Preclinical evidence using mouse model suggests that thermal/cold stress increases tumor growth by modulating the tumor microenvironment (TME); however, the clinical relevance of temperature on breast cancer (BC) outcomes is unknown. We aim to study the impact of environmental temperature on the pathological complete response (pCR) and survival of early-stage BC patients (pts).


A multi-institutional study was conducted within the Oncology Research Information Exchange Network. We analyzed the clinical and genomic data for early-stage BC pts from 12 centers in different environment zones (5 warm and 7 cold) (based on average annual regional temperature obtained from National Centers for Environmental Information). Cox regression was used to measure the association of climate and overall/relapse-free survival (OS/RFS) after adjusting for co-variates. Raw feature counts were normalized, and differential expression analysis was carried out using DESeq2. Differential expression rank order was used for subsequent gene set enrichment analysis, performed using the cluster profile package in R.


Out of the 1,304 early-stage BC pts, 271 pts received neoadjuvant chemotherapy (NAC) (186 warm, 85 cold). Higher clinical T- and N-stages were observed in pts from warm compared to cold regions (p<0.001). Pts residing in cold regions had more comorbidities (57.6% vs 4.8%, p<0.001). Pts in warm regions had higher pCR, though not statistically significant (8% vs 2.5%, p= 0.1). In the overall population, the OS (univariate (UV) HR= 0.48, 95% CI 0.27-0.64, p <0.001; adjusted HR (aHR)= 0.56, 95% CI 0.32 - 0.96, p= 0.03) and RFS (UV HR= 0.51, 95% CI 0.38 - 0.68, p<0.001; aHR= 0.52, 95% CI 0.36 - 0.75, p= 0.0005) were higher in pts from warm compared to cold regions (Table 1). RNA sequencing was performed on 826 tumors (443 warm, 383 cold) using pre-treatment samples. Naïve B-cells (mean: 0.09 vs 0.08, p=0.004), CD4 naïve T cells (0.03 vs 0.02, p= 0.0008), CD4+ memory T cells (0.03 vs 0.02, p= 0.04), gamma-delta T-cells (0.007 vs 0.004, p= 0.006) were higher in pts residing in cold compared to warm regions while CD8 T cells, T regulatory cells, macrophages, dendritic cells, natural killer cells were similar in both regions. Macrophage signaling, cholesterol metabolism and the pathway for negative regulation of cell migration in angiogenesis were upregulated in pts living in warm compared to cold regions.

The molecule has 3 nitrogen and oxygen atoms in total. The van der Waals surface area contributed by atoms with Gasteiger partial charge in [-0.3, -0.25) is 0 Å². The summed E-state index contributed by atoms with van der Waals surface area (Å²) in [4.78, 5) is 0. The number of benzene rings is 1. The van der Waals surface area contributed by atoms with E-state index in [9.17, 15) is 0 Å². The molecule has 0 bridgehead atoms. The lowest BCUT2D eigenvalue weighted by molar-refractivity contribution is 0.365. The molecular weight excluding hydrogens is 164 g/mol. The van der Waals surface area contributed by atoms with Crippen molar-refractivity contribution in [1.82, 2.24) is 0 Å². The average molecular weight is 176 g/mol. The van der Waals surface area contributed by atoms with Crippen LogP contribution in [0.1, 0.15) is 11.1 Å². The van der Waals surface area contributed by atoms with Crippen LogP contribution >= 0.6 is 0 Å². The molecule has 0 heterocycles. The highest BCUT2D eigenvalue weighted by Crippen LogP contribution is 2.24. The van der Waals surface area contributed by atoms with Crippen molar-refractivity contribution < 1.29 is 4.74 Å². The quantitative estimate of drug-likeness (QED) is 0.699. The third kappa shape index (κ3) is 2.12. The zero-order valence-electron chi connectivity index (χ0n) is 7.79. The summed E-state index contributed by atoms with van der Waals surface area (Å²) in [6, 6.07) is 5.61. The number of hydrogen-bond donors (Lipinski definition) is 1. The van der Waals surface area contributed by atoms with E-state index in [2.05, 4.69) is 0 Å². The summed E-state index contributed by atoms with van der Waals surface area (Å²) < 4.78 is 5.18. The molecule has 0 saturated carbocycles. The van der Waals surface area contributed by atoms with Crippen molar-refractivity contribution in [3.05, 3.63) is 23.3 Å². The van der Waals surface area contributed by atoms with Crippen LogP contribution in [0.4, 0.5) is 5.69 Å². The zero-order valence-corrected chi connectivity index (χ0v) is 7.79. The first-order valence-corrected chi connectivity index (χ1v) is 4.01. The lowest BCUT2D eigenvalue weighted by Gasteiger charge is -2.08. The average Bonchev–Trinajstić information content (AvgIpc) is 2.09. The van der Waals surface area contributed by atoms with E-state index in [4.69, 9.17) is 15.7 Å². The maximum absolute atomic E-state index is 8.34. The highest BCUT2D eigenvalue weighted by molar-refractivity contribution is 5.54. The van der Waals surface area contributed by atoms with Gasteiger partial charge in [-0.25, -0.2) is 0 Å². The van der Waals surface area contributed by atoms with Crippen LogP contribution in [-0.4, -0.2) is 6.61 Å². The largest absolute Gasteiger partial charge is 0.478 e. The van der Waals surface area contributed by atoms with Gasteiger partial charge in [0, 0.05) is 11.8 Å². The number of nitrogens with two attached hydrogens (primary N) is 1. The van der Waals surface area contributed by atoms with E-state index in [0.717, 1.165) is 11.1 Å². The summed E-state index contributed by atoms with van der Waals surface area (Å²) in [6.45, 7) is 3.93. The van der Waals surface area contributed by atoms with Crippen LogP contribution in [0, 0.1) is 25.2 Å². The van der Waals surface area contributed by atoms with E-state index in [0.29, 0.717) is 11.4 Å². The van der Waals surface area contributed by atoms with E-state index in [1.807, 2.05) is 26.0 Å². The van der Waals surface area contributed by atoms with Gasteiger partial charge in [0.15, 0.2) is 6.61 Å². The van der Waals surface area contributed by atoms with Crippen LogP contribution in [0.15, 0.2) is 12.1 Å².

Table 1.OS and RFS of patients living in warm vs cold environments.
Regions (n) 5-yr OS (95% CI) Median OS (months) (95% CI) p-⁠value 5-yr RFS (95% CI) Median RFS (95% CI) p-⁠value
Cold (782) 83 (76-86) % 157.7 (116.6 -NR) <0.001 69 (62-76) % 108.4 (88.9-147.8) <0.001
Warm (522) 95 (92-97) % 214.7 (205.3-NR) 83 (79-87) % 250.4 (129.9-250.4)


Early-stage BC pts living in cold have worse OS and RFS compared to warm regions. Our study is the first to report significant differences in the TME among these pts. To ensure the validity and robustness of these intriguing findings, larger multi-center studies should be conducted, encompassing detailed information on the duration of exposure to both warm and cold weather conditions.